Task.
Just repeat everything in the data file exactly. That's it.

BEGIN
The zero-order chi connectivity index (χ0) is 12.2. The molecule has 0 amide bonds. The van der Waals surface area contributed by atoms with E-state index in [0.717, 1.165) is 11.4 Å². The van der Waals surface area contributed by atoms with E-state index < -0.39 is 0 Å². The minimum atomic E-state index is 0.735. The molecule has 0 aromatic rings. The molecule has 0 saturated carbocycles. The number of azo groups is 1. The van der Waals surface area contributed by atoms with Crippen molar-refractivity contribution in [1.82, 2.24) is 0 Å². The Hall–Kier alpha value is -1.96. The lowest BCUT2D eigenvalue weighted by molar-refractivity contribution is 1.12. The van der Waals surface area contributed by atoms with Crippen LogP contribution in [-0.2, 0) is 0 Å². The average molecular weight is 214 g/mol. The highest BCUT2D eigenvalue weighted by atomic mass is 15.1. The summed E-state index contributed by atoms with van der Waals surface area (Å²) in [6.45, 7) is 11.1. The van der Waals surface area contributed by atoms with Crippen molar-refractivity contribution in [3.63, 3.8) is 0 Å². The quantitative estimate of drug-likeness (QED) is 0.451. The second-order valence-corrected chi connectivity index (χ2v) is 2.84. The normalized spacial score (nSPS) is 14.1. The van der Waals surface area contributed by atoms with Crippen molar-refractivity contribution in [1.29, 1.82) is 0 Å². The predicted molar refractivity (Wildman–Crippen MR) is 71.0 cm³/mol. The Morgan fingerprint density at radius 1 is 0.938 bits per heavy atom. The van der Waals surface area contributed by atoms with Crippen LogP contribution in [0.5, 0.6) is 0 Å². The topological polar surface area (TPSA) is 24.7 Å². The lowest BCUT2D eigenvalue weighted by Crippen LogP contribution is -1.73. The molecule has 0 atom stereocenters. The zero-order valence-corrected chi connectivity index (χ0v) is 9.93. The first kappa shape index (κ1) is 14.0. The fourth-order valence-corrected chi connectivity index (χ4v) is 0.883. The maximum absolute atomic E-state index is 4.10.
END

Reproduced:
The zero-order chi connectivity index (χ0) is 12.2. The molecule has 0 amide bonds. The van der Waals surface area contributed by atoms with E-state index in [0.717, 1.165) is 11.4 Å². The van der Waals surface area contributed by atoms with E-state index < -0.39 is 0 Å². The minimum atomic E-state index is 0.735. The molecule has 0 aromatic rings. The molecule has 0 saturated carbocycles. The number of azo groups is 1. The van der Waals surface area contributed by atoms with Crippen molar-refractivity contribution in [1.82, 2.24) is 0 Å². The Hall–Kier alpha value is -1.96. The lowest BCUT2D eigenvalue weighted by molar-refractivity contribution is 1.12. The van der Waals surface area contributed by atoms with Crippen LogP contribution in [-0.2, 0) is 0 Å². The average molecular weight is 214 g/mol. The highest BCUT2D eigenvalue weighted by atomic mass is 15.1. The summed E-state index contributed by atoms with van der Waals surface area (Å²) in [6.45, 7) is 11.1. The van der Waals surface area contributed by atoms with Crippen molar-refractivity contribution in [3.63, 3.8) is 0 Å². The quantitative estimate of drug-likeness (QED) is 0.451. The second-order valence-corrected chi connectivity index (χ2v) is 2.84. The normalized spacial score (nSPS) is 14.1. The van der Waals surface area contributed by atoms with Crippen molar-refractivity contribution in [1.29, 1.82) is 0 Å². The predicted molar refractivity (Wildman–Crippen MR) is 71.0 cm³/mol. The Morgan fingerprint density at radius 1 is 0.938 bits per heavy atom. The van der Waals surface area contributed by atoms with Crippen LogP contribution in [0.5, 0.6) is 0 Å². The topological polar surface area (TPSA) is 24.7 Å². The lowest BCUT2D eigenvalue weighted by Crippen LogP contribution is -1.73. The molecule has 0 atom stereocenters. The zero-order valence-corrected chi connectivity index (χ0v) is 9.93. The first kappa shape index (κ1) is 14.0. The fourth-order valence-corrected chi connectivity index (χ4v) is 0.883. The maximum absolute atomic E-state index is 4.10.